Why did he feel sick every time he thought about the crash? It was not the memories of shock and pain, Kyle knew that. As a part-time test pilot he had had bad moments before, really bad moments. No, it was the rest. How could a wipe-out in a prototype Talismanic aircraft drastically alter the mind of a man who had survived it but left horribly injured? Was he now really telepathic to a startling degree or was it a cruel joke and he only imagined it? If it was imagination it was surprisingly vivid, the ether suddenly populated with whispers, the unspoken ideas and brain patterns of those around him. Perhaps, on the other hand, he was merely going mad.
There was more to it than telepathy, of course. Kyle was aware that when he now became angry with people and gave them a sharp look they received a nasty buzz. Like Stedman had a little while ago. That was the problem, he couldn’t switch it off. Every day there were minor alarms in this fashion and the thought of doing someone a real injury was frightening. For what was wrong with him now was that he seemed to be in possession of that uncanny and controversial power called Control.
Control could kill.
I can’t be going mad, Kyle mused. Having spoken to Stedman I can somehow know that he’s a latent homosexual. It’s actually quite surprising so the the idea hasn’t originated in my own mind. For some reason, odd these days, he despises himself and even more so for being attracted to the big blue eyes and wavy red hair of the late Second Officer. That’s why he’s tough on him, to cover it up.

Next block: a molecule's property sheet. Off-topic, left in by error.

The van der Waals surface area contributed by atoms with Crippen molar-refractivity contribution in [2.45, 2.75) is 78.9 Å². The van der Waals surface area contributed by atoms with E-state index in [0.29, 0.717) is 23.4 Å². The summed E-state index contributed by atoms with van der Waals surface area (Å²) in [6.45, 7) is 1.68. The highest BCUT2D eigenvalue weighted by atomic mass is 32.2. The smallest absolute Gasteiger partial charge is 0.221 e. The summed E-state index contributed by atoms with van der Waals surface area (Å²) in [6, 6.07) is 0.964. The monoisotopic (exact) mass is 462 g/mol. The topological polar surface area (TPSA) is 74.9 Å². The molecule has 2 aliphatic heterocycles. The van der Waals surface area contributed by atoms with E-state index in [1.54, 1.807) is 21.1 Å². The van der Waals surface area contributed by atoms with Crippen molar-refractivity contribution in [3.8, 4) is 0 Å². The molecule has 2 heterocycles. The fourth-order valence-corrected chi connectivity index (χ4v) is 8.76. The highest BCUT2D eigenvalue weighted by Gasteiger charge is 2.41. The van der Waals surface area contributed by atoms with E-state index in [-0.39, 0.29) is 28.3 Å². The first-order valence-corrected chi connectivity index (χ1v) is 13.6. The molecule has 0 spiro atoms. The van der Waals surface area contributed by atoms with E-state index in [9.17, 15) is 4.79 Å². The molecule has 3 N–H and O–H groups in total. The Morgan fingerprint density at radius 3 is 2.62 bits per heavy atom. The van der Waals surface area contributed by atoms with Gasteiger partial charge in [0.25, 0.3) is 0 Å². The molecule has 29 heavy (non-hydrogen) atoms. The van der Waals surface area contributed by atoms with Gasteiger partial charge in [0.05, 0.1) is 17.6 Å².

Erikson, who with his long blond hair and ravaged features resembled a freshly thawed-out victim of an ages-old Icelandic bloodbath, was even more of a surprise. Kyle had already decided that he was not a happy man, that would be obvious to most people. The deep and black hatred he seemed to be harbouring for someone or something could not be a product of imagination either. But, just then, that was as far as Kyle’s curiosity went.
Although this was the first time Kyle had flown since the crash he wasn’t nervous. He hadn’t expected to be for there was no comparison. Sitting on a just about comfortable seat on a converted cruiser was not the same as being at the controls of a tiny capricious craft that could have danced on its head in the air if needs be. So Kyle relaxed as best he could and dozed. He slept more heavily that he had intended and when he awoke the throbbing roar of the engines during take-off had wound down to the soft murmur of normal running.
‘Old cow,’ Stedman said gloomily. His face a ghastly green from the reflected light of the instrument panels virtually surrounding him, he swung round in his seat to say, ‘Eight and a half hours, Major. There’s a cabin aft if you want to rest but I’m afraid you’ll have to share it with that loser. There’s an auto-galley and toilet facilities.’
Kyle unfastened his own and Aston’s seatbelts.